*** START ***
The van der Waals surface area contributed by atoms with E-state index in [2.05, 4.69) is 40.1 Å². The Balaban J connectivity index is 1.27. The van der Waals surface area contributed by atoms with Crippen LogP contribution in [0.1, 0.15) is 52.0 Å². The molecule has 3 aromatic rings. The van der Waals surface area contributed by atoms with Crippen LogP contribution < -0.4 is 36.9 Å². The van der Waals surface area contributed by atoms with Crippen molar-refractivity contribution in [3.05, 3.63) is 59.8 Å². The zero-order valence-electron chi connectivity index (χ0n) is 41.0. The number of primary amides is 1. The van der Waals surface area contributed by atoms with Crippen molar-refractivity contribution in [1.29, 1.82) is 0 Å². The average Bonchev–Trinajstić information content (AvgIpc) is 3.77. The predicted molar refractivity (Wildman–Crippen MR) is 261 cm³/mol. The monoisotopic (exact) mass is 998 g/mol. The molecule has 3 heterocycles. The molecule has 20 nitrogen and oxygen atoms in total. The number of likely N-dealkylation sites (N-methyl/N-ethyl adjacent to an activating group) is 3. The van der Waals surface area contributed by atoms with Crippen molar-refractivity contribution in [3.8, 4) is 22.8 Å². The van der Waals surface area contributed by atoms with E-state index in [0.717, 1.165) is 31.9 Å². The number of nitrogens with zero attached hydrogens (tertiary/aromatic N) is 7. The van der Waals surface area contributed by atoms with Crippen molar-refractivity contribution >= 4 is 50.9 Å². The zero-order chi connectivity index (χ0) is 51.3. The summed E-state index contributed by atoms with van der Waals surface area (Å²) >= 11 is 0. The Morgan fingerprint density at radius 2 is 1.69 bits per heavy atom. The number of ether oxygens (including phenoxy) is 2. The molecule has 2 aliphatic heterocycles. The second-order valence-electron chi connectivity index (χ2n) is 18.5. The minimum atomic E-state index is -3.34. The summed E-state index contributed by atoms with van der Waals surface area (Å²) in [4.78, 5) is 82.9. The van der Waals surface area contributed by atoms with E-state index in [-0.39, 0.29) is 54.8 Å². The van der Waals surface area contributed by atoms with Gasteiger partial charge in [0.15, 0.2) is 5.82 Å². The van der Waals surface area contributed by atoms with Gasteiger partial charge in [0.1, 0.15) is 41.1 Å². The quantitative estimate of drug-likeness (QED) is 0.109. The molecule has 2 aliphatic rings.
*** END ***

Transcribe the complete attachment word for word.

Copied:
The van der Waals surface area contributed by atoms with E-state index in [2.05, 4.69) is 40.1 Å². The Balaban J connectivity index is 1.27. The van der Waals surface area contributed by atoms with Crippen LogP contribution in [0.1, 0.15) is 52.0 Å². The molecule has 3 aromatic rings. The van der Waals surface area contributed by atoms with Crippen LogP contribution < -0.4 is 36.9 Å². The van der Waals surface area contributed by atoms with Crippen molar-refractivity contribution in [3.05, 3.63) is 59.8 Å². The zero-order valence-electron chi connectivity index (χ0n) is 41.0. The number of primary amides is 1. The van der Waals surface area contributed by atoms with Crippen molar-refractivity contribution in [1.29, 1.82) is 0 Å². The average Bonchev–Trinajstić information content (AvgIpc) is 3.77. The predicted molar refractivity (Wildman–Crippen MR) is 261 cm³/mol. The monoisotopic (exact) mass is 998 g/mol. The molecule has 3 heterocycles. The molecule has 20 nitrogen and oxygen atoms in total. The number of likely N-dealkylation sites (N-methyl/N-ethyl adjacent to an activating group) is 3. The van der Waals surface area contributed by atoms with Crippen molar-refractivity contribution in [3.8, 4) is 22.8 Å². The van der Waals surface area contributed by atoms with E-state index in [0.717, 1.165) is 31.9 Å². The number of nitrogens with zero attached hydrogens (tertiary/aromatic N) is 7. The van der Waals surface area contributed by atoms with Crippen molar-refractivity contribution >= 4 is 50.9 Å². The zero-order chi connectivity index (χ0) is 51.3. The summed E-state index contributed by atoms with van der Waals surface area (Å²) >= 11 is 0. The Morgan fingerprint density at radius 2 is 1.69 bits per heavy atom. The number of ether oxygens (including phenoxy) is 2. The molecule has 2 aliphatic heterocycles. The second-order valence-electron chi connectivity index (χ2n) is 18.5. The minimum atomic E-state index is -3.34. The summed E-state index contributed by atoms with van der Waals surface area (Å²) in [4.78, 5) is 82.9. The van der Waals surface area contributed by atoms with E-state index in [-0.39, 0.29) is 54.8 Å². The van der Waals surface area contributed by atoms with Gasteiger partial charge in [0.15, 0.2) is 5.82 Å². The van der Waals surface area contributed by atoms with Gasteiger partial charge in [0.1, 0.15) is 41.1 Å². The quantitative estimate of drug-likeness (QED) is 0.109. The molecule has 2 aliphatic rings.